CALIFORNIA — The family of a middle school student is alleging that the disciplinary action the school took on the student for leaving campus to attend an immigration rally violated his free speech rights and drove him to commit suicide.
Anthony Soltero, 14, left De Anza Middle School without permission on March 28, 2006, to protest an immigration reform bill and shot himself later that day after being disciplined at school, according to court documents. Although a federal district court has ruled that school officials including assistant principal Gene Bennett did not violate Soltero’s First Amendment rights and cannot be held responsible for his death, the student’s family has filed an appeal with the 9th U.S. Circuit Court of Appeals, arguing that the suicide is a result of the school’s overly harsh punishment and Bennett’s threats of incarceration.
Soltero and the two or three other students who were discovered leaving campus to attend the protest were lectured and prohibited from attending an end-of-the-year school trip. Soltero telephoned his mother to let her know about the infraction and punishment. When Soltero’s mother returned home, she found that her son had shot himself in the head with a rifle and left behind a suicide note stating that he had “to[o] many problems” and expressing contempt for Bennett, according to court documents. Soltero died in the hospital on April 1, 2006.
The Soltero family has argued that the school violated the student’s free speech rights and impelled him to commit suicide.
But U.S. District Court Judge Stephen G. Larson granted summary judgment in favor of the school May 21, deciding that the school’s duty of preventing “widespread walkouts” trumps the First Amendment.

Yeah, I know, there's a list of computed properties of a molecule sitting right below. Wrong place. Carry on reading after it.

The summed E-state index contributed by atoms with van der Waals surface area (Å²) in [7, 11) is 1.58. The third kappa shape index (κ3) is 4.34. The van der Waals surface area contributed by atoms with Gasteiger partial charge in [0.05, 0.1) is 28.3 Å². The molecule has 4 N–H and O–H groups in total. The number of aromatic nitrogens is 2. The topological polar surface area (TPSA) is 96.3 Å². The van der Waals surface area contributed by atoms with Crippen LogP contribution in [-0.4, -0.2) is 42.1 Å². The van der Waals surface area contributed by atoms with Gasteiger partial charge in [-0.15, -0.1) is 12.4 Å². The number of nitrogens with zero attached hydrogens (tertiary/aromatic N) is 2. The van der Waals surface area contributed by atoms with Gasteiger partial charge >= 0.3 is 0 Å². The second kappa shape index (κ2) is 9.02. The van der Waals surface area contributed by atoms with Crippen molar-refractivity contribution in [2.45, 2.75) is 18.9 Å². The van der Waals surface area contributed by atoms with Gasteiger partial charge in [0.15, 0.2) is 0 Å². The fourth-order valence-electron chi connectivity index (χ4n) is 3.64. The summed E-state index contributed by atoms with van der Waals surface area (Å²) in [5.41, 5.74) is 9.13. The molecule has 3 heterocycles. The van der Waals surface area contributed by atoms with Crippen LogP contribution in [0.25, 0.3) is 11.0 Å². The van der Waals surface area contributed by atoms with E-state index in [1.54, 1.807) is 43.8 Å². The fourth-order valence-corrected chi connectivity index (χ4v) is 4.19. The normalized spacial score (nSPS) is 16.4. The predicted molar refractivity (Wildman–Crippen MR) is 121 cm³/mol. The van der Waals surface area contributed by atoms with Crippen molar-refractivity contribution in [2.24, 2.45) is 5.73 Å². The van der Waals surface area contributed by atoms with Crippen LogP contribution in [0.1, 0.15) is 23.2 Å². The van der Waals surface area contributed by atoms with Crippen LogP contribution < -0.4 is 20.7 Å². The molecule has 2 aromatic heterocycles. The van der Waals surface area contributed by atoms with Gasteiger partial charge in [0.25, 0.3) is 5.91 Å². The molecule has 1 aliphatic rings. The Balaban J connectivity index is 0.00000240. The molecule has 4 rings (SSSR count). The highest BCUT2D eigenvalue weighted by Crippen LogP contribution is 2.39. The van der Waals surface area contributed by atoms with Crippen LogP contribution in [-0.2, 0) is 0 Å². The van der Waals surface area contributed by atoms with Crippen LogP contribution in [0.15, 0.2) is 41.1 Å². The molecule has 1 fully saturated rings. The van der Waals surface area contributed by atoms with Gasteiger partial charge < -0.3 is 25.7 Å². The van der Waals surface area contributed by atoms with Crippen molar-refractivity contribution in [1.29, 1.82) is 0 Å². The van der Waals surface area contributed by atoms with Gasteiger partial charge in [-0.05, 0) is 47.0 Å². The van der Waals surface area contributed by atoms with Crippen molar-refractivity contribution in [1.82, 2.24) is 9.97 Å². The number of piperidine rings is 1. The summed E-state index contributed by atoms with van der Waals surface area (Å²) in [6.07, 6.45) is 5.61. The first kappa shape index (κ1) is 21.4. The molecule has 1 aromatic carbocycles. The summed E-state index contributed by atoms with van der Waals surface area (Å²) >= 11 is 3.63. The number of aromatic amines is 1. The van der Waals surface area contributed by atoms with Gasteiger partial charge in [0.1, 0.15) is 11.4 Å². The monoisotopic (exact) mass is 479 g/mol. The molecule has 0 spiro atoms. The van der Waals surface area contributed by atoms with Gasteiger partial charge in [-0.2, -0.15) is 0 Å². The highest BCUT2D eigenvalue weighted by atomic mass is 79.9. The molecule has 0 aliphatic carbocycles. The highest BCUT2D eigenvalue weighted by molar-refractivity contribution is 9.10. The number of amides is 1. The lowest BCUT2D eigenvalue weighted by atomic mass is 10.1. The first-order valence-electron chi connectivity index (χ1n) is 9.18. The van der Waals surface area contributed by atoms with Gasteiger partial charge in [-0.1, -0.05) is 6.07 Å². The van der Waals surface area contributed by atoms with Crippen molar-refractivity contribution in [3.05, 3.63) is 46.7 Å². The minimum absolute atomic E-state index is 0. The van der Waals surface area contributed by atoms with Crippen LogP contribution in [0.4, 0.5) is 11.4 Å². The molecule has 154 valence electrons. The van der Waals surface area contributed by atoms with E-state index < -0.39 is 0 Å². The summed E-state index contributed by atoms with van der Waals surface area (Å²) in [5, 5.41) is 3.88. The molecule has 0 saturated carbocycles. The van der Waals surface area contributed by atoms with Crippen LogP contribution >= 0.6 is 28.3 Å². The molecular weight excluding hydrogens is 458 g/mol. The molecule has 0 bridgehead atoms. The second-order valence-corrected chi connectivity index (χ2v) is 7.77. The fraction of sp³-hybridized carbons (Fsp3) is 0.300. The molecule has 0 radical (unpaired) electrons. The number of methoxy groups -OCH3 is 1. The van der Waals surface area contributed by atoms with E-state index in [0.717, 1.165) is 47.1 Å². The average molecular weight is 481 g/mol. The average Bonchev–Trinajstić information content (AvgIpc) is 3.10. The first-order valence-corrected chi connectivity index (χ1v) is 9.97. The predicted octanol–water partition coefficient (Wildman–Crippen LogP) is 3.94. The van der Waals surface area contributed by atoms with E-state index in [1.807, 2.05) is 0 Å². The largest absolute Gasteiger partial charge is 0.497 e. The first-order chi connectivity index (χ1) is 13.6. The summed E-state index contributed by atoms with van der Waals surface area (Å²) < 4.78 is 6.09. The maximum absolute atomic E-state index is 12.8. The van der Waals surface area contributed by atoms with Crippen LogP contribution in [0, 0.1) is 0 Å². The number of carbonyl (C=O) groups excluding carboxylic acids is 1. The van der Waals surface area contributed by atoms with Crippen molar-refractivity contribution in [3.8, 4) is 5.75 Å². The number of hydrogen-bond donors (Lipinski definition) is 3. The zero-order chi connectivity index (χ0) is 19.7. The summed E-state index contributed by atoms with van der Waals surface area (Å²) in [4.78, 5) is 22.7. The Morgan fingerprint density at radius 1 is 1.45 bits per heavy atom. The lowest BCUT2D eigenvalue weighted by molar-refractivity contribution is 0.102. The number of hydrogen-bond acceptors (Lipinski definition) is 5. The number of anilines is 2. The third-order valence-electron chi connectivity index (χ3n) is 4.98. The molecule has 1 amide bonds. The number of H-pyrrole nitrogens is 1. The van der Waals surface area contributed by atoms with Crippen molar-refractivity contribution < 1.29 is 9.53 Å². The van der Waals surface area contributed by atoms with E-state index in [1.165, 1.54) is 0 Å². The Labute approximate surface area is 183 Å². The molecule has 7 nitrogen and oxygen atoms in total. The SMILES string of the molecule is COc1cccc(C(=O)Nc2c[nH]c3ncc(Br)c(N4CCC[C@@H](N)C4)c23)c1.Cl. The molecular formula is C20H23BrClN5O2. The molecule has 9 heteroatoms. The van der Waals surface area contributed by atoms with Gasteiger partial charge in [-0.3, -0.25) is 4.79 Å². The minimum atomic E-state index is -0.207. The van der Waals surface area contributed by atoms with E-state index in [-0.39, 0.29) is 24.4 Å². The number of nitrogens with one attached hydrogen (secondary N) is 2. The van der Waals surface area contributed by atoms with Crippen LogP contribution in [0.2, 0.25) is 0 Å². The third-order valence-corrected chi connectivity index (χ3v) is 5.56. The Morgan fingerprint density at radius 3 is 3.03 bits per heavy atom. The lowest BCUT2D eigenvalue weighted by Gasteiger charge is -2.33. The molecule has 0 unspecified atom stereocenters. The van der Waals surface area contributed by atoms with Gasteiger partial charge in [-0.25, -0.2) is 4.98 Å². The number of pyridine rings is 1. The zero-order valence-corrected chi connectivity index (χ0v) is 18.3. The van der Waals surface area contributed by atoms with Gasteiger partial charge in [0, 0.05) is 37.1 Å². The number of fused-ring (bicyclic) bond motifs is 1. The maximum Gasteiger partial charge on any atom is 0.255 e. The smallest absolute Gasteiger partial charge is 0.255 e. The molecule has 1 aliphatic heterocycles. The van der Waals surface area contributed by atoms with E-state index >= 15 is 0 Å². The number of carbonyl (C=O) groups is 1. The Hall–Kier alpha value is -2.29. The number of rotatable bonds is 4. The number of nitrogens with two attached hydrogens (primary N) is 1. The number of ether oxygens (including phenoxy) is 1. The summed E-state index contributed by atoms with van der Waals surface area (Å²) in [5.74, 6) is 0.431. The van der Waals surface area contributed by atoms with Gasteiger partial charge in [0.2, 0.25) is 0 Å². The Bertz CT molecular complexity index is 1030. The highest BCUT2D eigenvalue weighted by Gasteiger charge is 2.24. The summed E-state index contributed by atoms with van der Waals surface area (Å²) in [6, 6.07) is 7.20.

Citing the 1969 Supreme Court decision in Tinker v. Des Moines Independent School District, the decision reads that although students do not shed their constitutional rights upon “entering the schoolhouse gate,” the law “does not give a child license to exit the schoolhouse gate with neither permission or supervision.”
Larson also ruled that the school cannot be held culpable to the student’s death because there is no evidence that the punishment caused Soltero “serious mental distress,” even though the connection between the death and Bennett’s actions is “uncontroverted.”
Samuel Paz, the Soltero family’s attorney, confirmed Thursday that an appeal had been filed. Paz said the court’s decision to acknowledge that Soltero was exercising a First Amendment freedom but hold that it is not protected wrongfully implies that students do not possess First Amendment rights off-campus.
“This cannot be the law,” he said.
The Soltero family has also argued that the school violated the equal protection clause of the Fourteenth Amendment by treating Soltero differently because of his Mexican ethnicity, though no evidence has been found to suggest that Soltero was discriminated against, the judge ruled.